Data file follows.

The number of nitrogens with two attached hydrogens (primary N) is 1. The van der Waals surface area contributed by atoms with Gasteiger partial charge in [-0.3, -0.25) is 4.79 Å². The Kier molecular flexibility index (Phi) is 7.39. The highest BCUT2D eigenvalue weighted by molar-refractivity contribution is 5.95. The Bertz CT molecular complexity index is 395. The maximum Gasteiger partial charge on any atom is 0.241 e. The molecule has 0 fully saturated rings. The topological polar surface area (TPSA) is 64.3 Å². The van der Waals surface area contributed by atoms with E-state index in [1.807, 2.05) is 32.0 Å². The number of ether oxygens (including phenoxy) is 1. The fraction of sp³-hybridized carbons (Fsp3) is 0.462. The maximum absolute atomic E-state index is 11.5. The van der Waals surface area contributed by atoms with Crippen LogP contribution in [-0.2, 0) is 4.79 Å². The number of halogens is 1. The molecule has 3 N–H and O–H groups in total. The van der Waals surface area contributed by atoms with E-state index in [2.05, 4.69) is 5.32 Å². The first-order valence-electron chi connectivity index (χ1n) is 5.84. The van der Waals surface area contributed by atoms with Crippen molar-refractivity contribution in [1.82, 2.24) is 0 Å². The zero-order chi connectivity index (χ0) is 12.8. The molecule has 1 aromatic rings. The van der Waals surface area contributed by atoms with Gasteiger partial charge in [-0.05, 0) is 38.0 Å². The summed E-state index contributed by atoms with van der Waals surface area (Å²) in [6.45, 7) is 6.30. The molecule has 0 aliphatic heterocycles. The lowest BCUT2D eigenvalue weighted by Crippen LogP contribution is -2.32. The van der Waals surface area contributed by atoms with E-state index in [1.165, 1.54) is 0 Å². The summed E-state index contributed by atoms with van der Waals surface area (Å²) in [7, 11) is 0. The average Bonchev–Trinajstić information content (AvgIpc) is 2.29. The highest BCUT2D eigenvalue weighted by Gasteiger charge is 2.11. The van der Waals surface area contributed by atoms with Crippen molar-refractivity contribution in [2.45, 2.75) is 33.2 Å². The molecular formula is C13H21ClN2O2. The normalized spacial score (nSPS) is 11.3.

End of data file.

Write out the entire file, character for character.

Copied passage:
The number of nitrogens with two attached hydrogens (primary N) is 1. The van der Waals surface area contributed by atoms with Gasteiger partial charge in [-0.3, -0.25) is 4.79 Å². The Kier molecular flexibility index (Phi) is 7.39. The highest BCUT2D eigenvalue weighted by molar-refractivity contribution is 5.95. The Bertz CT molecular complexity index is 395. The maximum Gasteiger partial charge on any atom is 0.241 e. The molecule has 0 fully saturated rings. The topological polar surface area (TPSA) is 64.3 Å². The van der Waals surface area contributed by atoms with E-state index in [1.807, 2.05) is 32.0 Å². The number of ether oxygens (including phenoxy) is 1. The fraction of sp³-hybridized carbons (Fsp3) is 0.462. The maximum absolute atomic E-state index is 11.5. The van der Waals surface area contributed by atoms with Crippen LogP contribution in [-0.2, 0) is 4.79 Å². The number of halogens is 1. The molecule has 3 N–H and O–H groups in total. The van der Waals surface area contributed by atoms with E-state index in [2.05, 4.69) is 5.32 Å². The first-order valence-electron chi connectivity index (χ1n) is 5.84. The van der Waals surface area contributed by atoms with Crippen molar-refractivity contribution in [1.82, 2.24) is 0 Å². The zero-order chi connectivity index (χ0) is 12.8. The molecule has 1 aromatic rings. The van der Waals surface area contributed by atoms with Gasteiger partial charge in [-0.05, 0) is 38.0 Å². The summed E-state index contributed by atoms with van der Waals surface area (Å²) in [6.45, 7) is 6.30. The molecule has 0 aliphatic heterocycles. The lowest BCUT2D eigenvalue weighted by Crippen LogP contribution is -2.32. The van der Waals surface area contributed by atoms with E-state index in [1.165, 1.54) is 0 Å². The summed E-state index contributed by atoms with van der Waals surface area (Å²) in [7, 11) is 0. The average Bonchev–Trinajstić information content (AvgIpc) is 2.29. The highest BCUT2D eigenvalue weighted by Gasteiger charge is 2.11. The van der Waals surface area contributed by atoms with Crippen molar-refractivity contribution in [2.45, 2.75) is 33.2 Å². The molecular formula is C13H21ClN2O2. The normalized spacial score (nSPS) is 11.3.